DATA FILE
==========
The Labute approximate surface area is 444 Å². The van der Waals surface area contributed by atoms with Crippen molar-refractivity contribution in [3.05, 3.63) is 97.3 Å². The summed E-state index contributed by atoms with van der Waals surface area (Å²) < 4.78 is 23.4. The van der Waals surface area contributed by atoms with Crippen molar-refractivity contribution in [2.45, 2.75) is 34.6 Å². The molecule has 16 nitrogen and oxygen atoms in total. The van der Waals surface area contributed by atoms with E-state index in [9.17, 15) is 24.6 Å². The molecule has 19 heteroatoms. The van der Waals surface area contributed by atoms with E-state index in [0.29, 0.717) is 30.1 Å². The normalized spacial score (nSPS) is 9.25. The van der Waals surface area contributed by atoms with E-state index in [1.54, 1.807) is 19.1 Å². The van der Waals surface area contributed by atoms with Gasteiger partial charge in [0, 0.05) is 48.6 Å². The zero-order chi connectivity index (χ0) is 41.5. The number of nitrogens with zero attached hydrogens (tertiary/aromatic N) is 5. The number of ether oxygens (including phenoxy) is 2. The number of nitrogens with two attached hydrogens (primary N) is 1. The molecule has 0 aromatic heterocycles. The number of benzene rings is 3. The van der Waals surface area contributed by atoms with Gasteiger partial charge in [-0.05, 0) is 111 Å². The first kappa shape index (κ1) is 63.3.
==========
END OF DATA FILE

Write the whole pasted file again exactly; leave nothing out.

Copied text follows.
The Labute approximate surface area is 444 Å². The van der Waals surface area contributed by atoms with Crippen molar-refractivity contribution in [3.05, 3.63) is 97.3 Å². The summed E-state index contributed by atoms with van der Waals surface area (Å²) < 4.78 is 23.4. The van der Waals surface area contributed by atoms with Crippen molar-refractivity contribution in [2.45, 2.75) is 34.6 Å². The molecule has 16 nitrogen and oxygen atoms in total. The van der Waals surface area contributed by atoms with E-state index in [9.17, 15) is 24.6 Å². The molecule has 19 heteroatoms. The van der Waals surface area contributed by atoms with E-state index in [0.29, 0.717) is 30.1 Å². The normalized spacial score (nSPS) is 9.25. The van der Waals surface area contributed by atoms with E-state index in [1.54, 1.807) is 19.1 Å². The van der Waals surface area contributed by atoms with Gasteiger partial charge in [0, 0.05) is 48.6 Å². The zero-order chi connectivity index (χ0) is 41.5. The number of nitrogens with zero attached hydrogens (tertiary/aromatic N) is 5. The number of ether oxygens (including phenoxy) is 2. The number of nitrogens with two attached hydrogens (primary N) is 1. The molecule has 0 aromatic heterocycles. The number of benzene rings is 3. The van der Waals surface area contributed by atoms with Gasteiger partial charge in [-0.05, 0) is 111 Å². The first kappa shape index (κ1) is 63.3.